62

Say you have an arraylist defined as follows:

ArrayList<String> someData = new ArrayList<>();

Later on in your code, because of generics you can say this:

String someLine = someData.get(0);

And the compiler knows outright that it will be getting a string. Yay generics! However, this will fail:

String[] arrayOfData = someData.toArray();

toArray() will always return an array of Objects, not of the generic that was defined. Why does the get(x) method know what it is returning, but toArray() defaults to Objects?

11
  • What are you talking about? Which class has the toArray() method?
    – f1sh
    Apr 13, 2016 at 12:52
  • ArrayList has a toArray() method, but even when you define the generic, the toArray() method will return Object[], not E[], which is implied using the generic.
    – Rabbit Guy
    Apr 13, 2016 at 12:53
  • 11
    Instead of overriding toArray() you can use toArray(T[] a) method to get appropriate array.
    – justAbit
    Apr 13, 2016 at 12:54
  • 3
    Yes, I know I can to toArray(T[] a), but why is it that it wasn't just built directly into toArray(). I don't understand why get(x) knows what it is giving out but toArray() does not.
    – Rabbit Guy
    Apr 13, 2016 at 12:56
  • 1
    @JimmyB: an alternative is some kind of factory for the dynamic type, e.g. Java 8’s Stream.toArray uses IntFunction<ArrayType> as factory type, passed as parameter. The reason this pattern hasn’t been used before, e.g. for the Collection interface, is that only Java 8 allows to implement it as neat as ElementType[]::new, allowing, e.g. String[] array = stream.toArray(String[]::new)
    – Holger
    Apr 13, 2016 at 15:45

8 Answers 8

62

If you look at the implementation of toArray(T[] a) of ArrayList<E> class, it is like:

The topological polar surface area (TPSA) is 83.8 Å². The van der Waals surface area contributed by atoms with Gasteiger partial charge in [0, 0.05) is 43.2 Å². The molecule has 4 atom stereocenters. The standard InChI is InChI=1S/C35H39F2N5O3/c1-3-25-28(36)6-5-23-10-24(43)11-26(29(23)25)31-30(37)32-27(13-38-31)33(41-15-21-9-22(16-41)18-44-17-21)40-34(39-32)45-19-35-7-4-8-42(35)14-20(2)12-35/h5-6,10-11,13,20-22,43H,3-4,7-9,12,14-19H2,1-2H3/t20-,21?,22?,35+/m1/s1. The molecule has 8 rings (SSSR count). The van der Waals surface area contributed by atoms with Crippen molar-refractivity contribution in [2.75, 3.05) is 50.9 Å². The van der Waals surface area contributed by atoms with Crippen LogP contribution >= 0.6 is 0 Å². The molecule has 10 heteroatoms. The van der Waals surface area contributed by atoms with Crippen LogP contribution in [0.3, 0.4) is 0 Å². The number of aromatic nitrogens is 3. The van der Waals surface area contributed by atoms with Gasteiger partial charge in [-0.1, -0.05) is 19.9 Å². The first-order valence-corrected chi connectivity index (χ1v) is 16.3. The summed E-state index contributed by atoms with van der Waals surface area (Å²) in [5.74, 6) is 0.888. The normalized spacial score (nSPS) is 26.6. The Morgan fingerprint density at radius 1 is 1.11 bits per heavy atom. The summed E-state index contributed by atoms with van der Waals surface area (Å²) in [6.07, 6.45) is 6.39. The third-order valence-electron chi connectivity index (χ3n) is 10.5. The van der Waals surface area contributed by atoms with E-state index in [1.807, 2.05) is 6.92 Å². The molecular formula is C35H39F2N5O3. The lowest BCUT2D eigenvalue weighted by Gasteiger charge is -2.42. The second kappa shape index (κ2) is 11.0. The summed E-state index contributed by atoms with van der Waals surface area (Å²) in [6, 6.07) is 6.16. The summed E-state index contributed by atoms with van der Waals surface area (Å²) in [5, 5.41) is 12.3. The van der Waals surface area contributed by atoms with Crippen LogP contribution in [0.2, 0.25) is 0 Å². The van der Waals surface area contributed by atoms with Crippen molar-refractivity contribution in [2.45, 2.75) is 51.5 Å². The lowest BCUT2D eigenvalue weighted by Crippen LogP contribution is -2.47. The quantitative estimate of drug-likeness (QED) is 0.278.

public <T> T[] toArray(T[] a) {
    if (a.length < size)
        // Make a new array of a's runtime type, but my contents:
        return (T[]) Arrays.copyOf(elementData, size, a.getClass());
    System.arraycopy(elementData, 0, a, 0, size);
    if (a.length > size)
        a[size] = null;
    return a;
}

Problem with this method is that you need to pass array of the same generic type. Now consider if this method do not take any argument then the implementation would be something similar to:

public <T> T[] toArray() {
    T[] t = new T[size]; // compilation error
    return Arrays.copyOf(elementData, size, t.getClass());
}

But the problem here is that you can not create generic arrays in Java because compiler does not know exactly what T represents. In other words creation of array of a non-reifiable type (JLS §4.7) is not allowed in Java.

Another important quote from Array Store Exception (JLS §10.5):

If the component type of an array were not reifiable (§4.7), the Java Virtual Machine could not perform the store check described in the preceding paragraph. This is why an array creation expression with a non-reifiable element type is forbidden (§15.10.1).

That is why Java has provided overloaded version toArray(T[] a).

I will override the toArray() method to tell it that it will return an array of E.

So instead of overriding toArray(), you should use toArray(T[] a).

Cannot Create Instances of Type Parameters from Java Doc might also be interesting for you.

5
  • Thank you. This explains it in black and white why it fails.
    – Rabbit Guy
    Apr 13, 2016 at 13:11
  • In short, Java does not allow a method to be polymorphic (i.e. generic) in (only) its return value. An example of a language which does support this is Haskell.
    – jpaugh
    Apr 13, 2016 at 21:28
  • 4
    I think you captured the crux of the problem which is simply that Java cannot create arrays of generic types.